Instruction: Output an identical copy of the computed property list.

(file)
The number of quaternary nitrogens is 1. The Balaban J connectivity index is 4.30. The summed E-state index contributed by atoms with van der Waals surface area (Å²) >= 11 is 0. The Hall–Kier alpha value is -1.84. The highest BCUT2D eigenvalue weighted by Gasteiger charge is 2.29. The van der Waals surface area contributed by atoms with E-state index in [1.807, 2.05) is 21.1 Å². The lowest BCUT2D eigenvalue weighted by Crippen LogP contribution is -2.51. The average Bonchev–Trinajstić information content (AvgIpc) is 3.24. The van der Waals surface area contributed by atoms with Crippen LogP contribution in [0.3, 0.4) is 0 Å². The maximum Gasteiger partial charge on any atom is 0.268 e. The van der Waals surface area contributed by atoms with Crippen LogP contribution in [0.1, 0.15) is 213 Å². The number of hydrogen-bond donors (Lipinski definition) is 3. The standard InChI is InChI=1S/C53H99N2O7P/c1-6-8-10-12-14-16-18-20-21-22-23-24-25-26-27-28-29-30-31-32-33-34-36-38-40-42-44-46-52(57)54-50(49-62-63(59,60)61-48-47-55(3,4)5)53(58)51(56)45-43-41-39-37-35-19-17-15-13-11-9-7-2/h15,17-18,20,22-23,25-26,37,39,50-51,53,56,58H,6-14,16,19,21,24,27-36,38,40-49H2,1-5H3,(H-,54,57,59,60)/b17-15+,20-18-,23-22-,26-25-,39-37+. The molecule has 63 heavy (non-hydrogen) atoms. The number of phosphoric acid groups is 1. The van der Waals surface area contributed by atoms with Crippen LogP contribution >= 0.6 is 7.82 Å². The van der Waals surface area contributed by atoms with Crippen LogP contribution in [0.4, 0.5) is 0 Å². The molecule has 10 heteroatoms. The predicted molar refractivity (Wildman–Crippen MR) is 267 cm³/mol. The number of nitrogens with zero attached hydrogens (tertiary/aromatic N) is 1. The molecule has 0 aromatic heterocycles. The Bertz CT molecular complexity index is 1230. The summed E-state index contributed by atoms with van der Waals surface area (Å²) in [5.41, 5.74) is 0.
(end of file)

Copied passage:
The number of quaternary nitrogens is 1. The Balaban J connectivity index is 4.30. The summed E-state index contributed by atoms with van der Waals surface area (Å²) >= 11 is 0. The Hall–Kier alpha value is -1.84. The highest BCUT2D eigenvalue weighted by Gasteiger charge is 2.29. The van der Waals surface area contributed by atoms with E-state index in [1.807, 2.05) is 21.1 Å². The lowest BCUT2D eigenvalue weighted by Crippen LogP contribution is -2.51. The average Bonchev–Trinajstić information content (AvgIpc) is 3.24. The van der Waals surface area contributed by atoms with Crippen LogP contribution in [0.3, 0.4) is 0 Å². The maximum Gasteiger partial charge on any atom is 0.268 e. The van der Waals surface area contributed by atoms with Crippen LogP contribution in [0.1, 0.15) is 213 Å². The number of hydrogen-bond donors (Lipinski definition) is 3. The standard InChI is InChI=1S/C53H99N2O7P/c1-6-8-10-12-14-16-18-20-21-22-23-24-25-26-27-28-29-30-31-32-33-34-36-38-40-42-44-46-52(57)54-50(49-62-63(59,60)61-48-47-55(3,4)5)53(58)51(56)45-43-41-39-37-35-19-17-15-13-11-9-7-2/h15,17-18,20,22-23,25-26,37,39,50-51,53,56,58H,6-14,16,19,21,24,27-36,38,40-49H2,1-5H3,(H-,54,57,59,60)/b17-15+,20-18-,23-22-,26-25-,39-37+. The molecule has 63 heavy (non-hydrogen) atoms. The number of phosphoric acid groups is 1. The van der Waals surface area contributed by atoms with Crippen LogP contribution >= 0.6 is 7.82 Å². The van der Waals surface area contributed by atoms with Crippen LogP contribution in [0.4, 0.5) is 0 Å². The molecule has 10 heteroatoms. The predicted molar refractivity (Wildman–Crippen MR) is 267 cm³/mol. The number of nitrogens with zero attached hydrogens (tertiary/aromatic N) is 1. The molecule has 0 aromatic heterocycles. The Bertz CT molecular complexity index is 1230. The summed E-state index contributed by atoms with van der Waals surface area (Å²) in [5.41, 5.74) is 0.